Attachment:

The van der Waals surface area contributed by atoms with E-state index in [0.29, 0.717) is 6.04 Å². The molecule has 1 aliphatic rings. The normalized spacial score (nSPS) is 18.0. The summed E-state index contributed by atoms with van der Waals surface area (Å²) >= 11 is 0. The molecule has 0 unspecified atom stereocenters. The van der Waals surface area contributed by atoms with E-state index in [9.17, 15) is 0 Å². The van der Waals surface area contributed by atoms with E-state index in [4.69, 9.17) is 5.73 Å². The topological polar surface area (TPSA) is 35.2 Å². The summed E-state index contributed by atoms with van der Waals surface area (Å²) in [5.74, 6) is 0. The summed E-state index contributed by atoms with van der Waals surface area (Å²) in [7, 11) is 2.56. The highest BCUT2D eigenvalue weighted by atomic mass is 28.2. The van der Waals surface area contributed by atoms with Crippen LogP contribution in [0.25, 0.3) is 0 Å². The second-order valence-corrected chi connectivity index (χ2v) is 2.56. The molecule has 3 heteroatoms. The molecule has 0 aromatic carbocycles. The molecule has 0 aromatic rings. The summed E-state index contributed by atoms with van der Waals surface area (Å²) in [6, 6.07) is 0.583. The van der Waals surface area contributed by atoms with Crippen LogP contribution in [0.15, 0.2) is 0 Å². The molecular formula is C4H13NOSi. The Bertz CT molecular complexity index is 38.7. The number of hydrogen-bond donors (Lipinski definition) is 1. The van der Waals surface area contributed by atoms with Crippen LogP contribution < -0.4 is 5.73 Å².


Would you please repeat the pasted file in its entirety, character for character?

The van der Waals surface area contributed by atoms with E-state index in [0.29, 0.717) is 6.04 Å². The molecule has 1 aliphatic rings. The normalized spacial score (nSPS) is 18.0. The summed E-state index contributed by atoms with van der Waals surface area (Å²) >= 11 is 0. The molecule has 0 unspecified atom stereocenters. The van der Waals surface area contributed by atoms with E-state index in [9.17, 15) is 0 Å². The van der Waals surface area contributed by atoms with E-state index in [4.69, 9.17) is 5.73 Å². The topological polar surface area (TPSA) is 35.2 Å². The summed E-state index contributed by atoms with van der Waals surface area (Å²) in [5.74, 6) is 0. The summed E-state index contributed by atoms with van der Waals surface area (Å²) in [7, 11) is 2.56. The highest BCUT2D eigenvalue weighted by atomic mass is 28.2. The van der Waals surface area contributed by atoms with Crippen LogP contribution in [0.25, 0.3) is 0 Å². The second-order valence-corrected chi connectivity index (χ2v) is 2.56. The molecule has 3 heteroatoms. The molecule has 0 aromatic carbocycles. The molecule has 0 aromatic rings. The summed E-state index contributed by atoms with van der Waals surface area (Å²) in [6, 6.07) is 0.583. The van der Waals surface area contributed by atoms with Crippen LogP contribution in [0.15, 0.2) is 0 Å². The molecular formula is C4H13NOSi. The Bertz CT molecular complexity index is 38.7. The number of hydrogen-bond donors (Lipinski definition) is 1. The van der Waals surface area contributed by atoms with Crippen LogP contribution < -0.4 is 5.73 Å².